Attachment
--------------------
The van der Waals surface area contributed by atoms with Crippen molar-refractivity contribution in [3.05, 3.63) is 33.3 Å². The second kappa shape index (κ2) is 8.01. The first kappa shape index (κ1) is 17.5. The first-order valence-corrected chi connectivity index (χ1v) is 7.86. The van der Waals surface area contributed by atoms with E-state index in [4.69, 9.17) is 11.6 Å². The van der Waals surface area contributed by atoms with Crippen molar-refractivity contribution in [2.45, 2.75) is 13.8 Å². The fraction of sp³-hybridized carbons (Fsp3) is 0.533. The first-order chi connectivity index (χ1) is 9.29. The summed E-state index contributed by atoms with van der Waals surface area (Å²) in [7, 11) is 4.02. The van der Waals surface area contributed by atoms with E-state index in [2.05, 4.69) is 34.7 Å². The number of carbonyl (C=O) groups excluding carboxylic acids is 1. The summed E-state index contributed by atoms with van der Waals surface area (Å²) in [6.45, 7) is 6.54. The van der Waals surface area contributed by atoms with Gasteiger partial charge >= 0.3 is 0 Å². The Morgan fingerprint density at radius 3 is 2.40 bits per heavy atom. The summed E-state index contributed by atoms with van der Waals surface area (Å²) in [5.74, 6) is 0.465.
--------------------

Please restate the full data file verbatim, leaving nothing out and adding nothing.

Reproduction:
The van der Waals surface area contributed by atoms with Crippen molar-refractivity contribution in [3.05, 3.63) is 33.3 Å². The second kappa shape index (κ2) is 8.01. The first kappa shape index (κ1) is 17.5. The first-order valence-corrected chi connectivity index (χ1v) is 7.86. The van der Waals surface area contributed by atoms with E-state index in [4.69, 9.17) is 11.6 Å². The van der Waals surface area contributed by atoms with Crippen molar-refractivity contribution in [2.45, 2.75) is 13.8 Å². The fraction of sp³-hybridized carbons (Fsp3) is 0.533. The first-order chi connectivity index (χ1) is 9.29. The summed E-state index contributed by atoms with van der Waals surface area (Å²) in [7, 11) is 4.02. The van der Waals surface area contributed by atoms with E-state index in [2.05, 4.69) is 34.7 Å². The number of carbonyl (C=O) groups excluding carboxylic acids is 1. The summed E-state index contributed by atoms with van der Waals surface area (Å²) in [6.45, 7) is 6.54. The van der Waals surface area contributed by atoms with Gasteiger partial charge >= 0.3 is 0 Å². The Morgan fingerprint density at radius 3 is 2.40 bits per heavy atom. The summed E-state index contributed by atoms with van der Waals surface area (Å²) in [5.74, 6) is 0.465.